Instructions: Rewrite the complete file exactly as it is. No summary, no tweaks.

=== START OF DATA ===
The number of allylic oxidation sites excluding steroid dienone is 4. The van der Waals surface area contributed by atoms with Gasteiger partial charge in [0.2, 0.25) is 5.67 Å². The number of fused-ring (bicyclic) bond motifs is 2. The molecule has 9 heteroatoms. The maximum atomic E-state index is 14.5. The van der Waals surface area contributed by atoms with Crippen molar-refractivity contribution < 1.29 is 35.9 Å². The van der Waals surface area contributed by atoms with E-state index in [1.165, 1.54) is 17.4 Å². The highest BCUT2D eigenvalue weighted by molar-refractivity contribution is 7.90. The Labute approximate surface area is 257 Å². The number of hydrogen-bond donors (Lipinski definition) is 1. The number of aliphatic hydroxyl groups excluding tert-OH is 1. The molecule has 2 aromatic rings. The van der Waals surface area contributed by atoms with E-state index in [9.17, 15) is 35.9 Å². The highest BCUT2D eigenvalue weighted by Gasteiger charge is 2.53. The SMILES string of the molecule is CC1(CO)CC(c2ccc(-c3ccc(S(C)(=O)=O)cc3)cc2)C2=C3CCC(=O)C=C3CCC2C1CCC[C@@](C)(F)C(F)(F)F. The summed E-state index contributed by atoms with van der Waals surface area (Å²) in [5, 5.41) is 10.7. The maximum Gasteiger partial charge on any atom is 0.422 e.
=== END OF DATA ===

The number of allylic oxidation sites excluding steroid dienone is 4. The van der Waals surface area contributed by atoms with Gasteiger partial charge in [0.2, 0.25) is 5.67 Å². The number of fused-ring (bicyclic) bond motifs is 2. The molecule has 9 heteroatoms. The maximum atomic E-state index is 14.5. The van der Waals surface area contributed by atoms with Crippen molar-refractivity contribution < 1.29 is 35.9 Å². The van der Waals surface area contributed by atoms with E-state index in [1.165, 1.54) is 17.4 Å². The highest BCUT2D eigenvalue weighted by molar-refractivity contribution is 7.90. The Labute approximate surface area is 257 Å². The number of hydrogen-bond donors (Lipinski definition) is 1. The number of aliphatic hydroxyl groups excluding tert-OH is 1. The molecule has 2 aromatic rings. The van der Waals surface area contributed by atoms with E-state index in [9.17, 15) is 35.9 Å². The highest BCUT2D eigenvalue weighted by Gasteiger charge is 2.53. The SMILES string of the molecule is CC1(CO)CC(c2ccc(-c3ccc(S(C)(=O)=O)cc3)cc2)C2=C3CCC(=O)C=C3CCC2C1CCC[C@@](C)(F)C(F)(F)F. The summed E-state index contributed by atoms with van der Waals surface area (Å²) in [5, 5.41) is 10.7. The maximum Gasteiger partial charge on any atom is 0.422 e.